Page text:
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  • Writer's pictureWidex Emirates Hearing Care

Everything You Should Know About Batteries for Hearing Aids

hearing aid batteries
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All hearing devices, like any other electronic, need power to function. They work on mini batteries that come in different types and sizes. Traditionally, hearing aids used small “button” batteries that the wearer had to change every few days to weeks. Nowadays, hearing aid models come with rechargeable batteries. Here is everything you need to know about hearing aid battery types, sizes, storage, and lifespan.


Hearing devices have developed with time due to the advances in computer and electronic technology.

Broadly speaking, hearing aids function on two different types of hearing aid batteries: disposable and rechargeable.


Disposable batteries


Disposable hearing aid batteries are primarily zinc air batteries. They are powered by oxidizing zinc with the oxygen in the air. The life expectancy lasts anywhere from 3- 20 days. It depends on the size of the battery and the usage and technology of the hearing device.


All hearing aids come with disposable Zinc-air “button” batteries. They are typically used in “power” hearing aids for severe and profound hearing loss because they have higher battery demands- more power and size. Because they are air-activated, a factory-sealed sticker allows them to stay inactive until you remove it. Once you peel it from the back of the battery, the oxygen will interact with the zinc inside the battery and turn it on. Once the tab is removed, it takes around two minutes before the hearing aid is activated.


Zinc-air batteries remain functional for up to three years when they are stored in room temperature and dry environment.


Sizes of batteries with colors


Hearing aids usually come in different styles and sizes and with different power needs. There are 4 sizes of disposable batteries, which are all color coded. The sizes are from the smallest to the largest: 10, 13, 312 and 675. They are all smaller than the diameter of a dime.

Because the size difference is hard to notice and difficult to remember, battery packaging is color-coded. That is why finding and purchasing the right one becomes easier.


Size 10 batteries- yellow, three to seven days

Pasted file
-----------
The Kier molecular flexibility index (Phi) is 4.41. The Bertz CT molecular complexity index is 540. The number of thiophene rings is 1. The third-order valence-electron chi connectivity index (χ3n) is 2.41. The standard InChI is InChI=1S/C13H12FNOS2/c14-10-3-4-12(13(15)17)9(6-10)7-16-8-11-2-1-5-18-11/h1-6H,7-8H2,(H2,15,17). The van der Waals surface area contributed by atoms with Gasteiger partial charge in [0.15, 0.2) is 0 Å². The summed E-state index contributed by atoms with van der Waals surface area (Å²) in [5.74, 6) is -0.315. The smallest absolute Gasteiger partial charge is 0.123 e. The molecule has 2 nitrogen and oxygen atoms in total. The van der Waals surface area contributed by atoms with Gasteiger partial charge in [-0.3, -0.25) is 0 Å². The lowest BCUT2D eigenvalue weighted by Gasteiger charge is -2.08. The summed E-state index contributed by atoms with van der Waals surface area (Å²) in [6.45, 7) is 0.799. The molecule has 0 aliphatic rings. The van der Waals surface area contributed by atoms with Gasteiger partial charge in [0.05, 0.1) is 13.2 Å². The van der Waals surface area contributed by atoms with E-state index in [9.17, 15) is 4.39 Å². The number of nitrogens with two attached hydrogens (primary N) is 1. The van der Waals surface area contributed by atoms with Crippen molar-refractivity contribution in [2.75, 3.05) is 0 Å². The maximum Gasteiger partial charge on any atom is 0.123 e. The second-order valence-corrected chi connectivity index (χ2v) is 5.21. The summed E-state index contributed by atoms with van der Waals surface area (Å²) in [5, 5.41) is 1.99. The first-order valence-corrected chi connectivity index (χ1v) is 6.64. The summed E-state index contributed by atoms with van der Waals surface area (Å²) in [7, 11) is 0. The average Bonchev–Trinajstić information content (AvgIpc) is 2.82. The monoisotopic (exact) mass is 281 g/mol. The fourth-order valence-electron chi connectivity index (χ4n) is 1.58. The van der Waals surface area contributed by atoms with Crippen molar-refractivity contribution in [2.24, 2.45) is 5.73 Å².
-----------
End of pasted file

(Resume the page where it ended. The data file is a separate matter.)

Size 312 batteries- brown, three to 10 days

Size 13 batteries- orange, six to 14 days

Size 675 batteries- blue, nine to 20 days


If you are experiencing shortened battery life, there might be a problem with the device. In this case, you can contact your audiologist to make sure everything is working properly.


Rechargeable hearing aid batteries


Rechargeable hearing aid batteries are the most convenient way to use for powering your hearing aids. They work in a way very similar to smartphones. You need to charge them regularly to keep them functioning properly. You can simply drop the device in the charger at night without worrying about it dying.


The most common types of rechargeable batteries are present in nickel-metal hydride, lithium ion and silver zinc. They are available in both in-the-ear and behind-the-ear models.


  • Silver zinc and nickel-metal hydride rechargeable hearing batteries


  1. Both types of batteries last anywhere from 12-16 hours when they are fully charged.

  2. The duration of the batteries varies depending on the usage, whether combined with phone or television streaming.

  3. The primary advantage of the device using these batteries is that they are interchangeable with the disposable batteries. They would need to be replaced every 12 months or so.


  • Lithium-ion rechargeable hearing aid batteries


  1. Lithium-ion batteries are the latest generation of rechargeable hearing aid batteries.

  2. They last anywhere between 25-30 hours on a single charge, and about 18-22 hours even streaming from the television or phone directly into the hearing aids.

  3. The one disadvantage is that they are not interchangeable with the disposable hearing aid batteries and they require a visit to the device manufacturer for the rechargeable battery to be replaced.

  4. They need to be replaced approximately once every 4 years.


How can you charge them?


Most of them are accompanied by an easy-to-use docking station. Every night, you just take out the hearing aids, clean them, and plug them into the charger- in the designated (right or left) docking station. By morning, they are ready for another day of full use.


The left ear is typically marked blue and the right ear is marked red. Most chargers have flashing lights that indicate they are charging and a solid light that indicates they are charged. In recent and new hearing aid models, you don’t need to turn them off prior to placing them for charging.


When choosing the right one, it’s a good idea to think which battery type works best for you. Now you are more aware of what to expect from your hearing aid batteries. If you are in need of more information about hearing aid batteries, visit our official website. 



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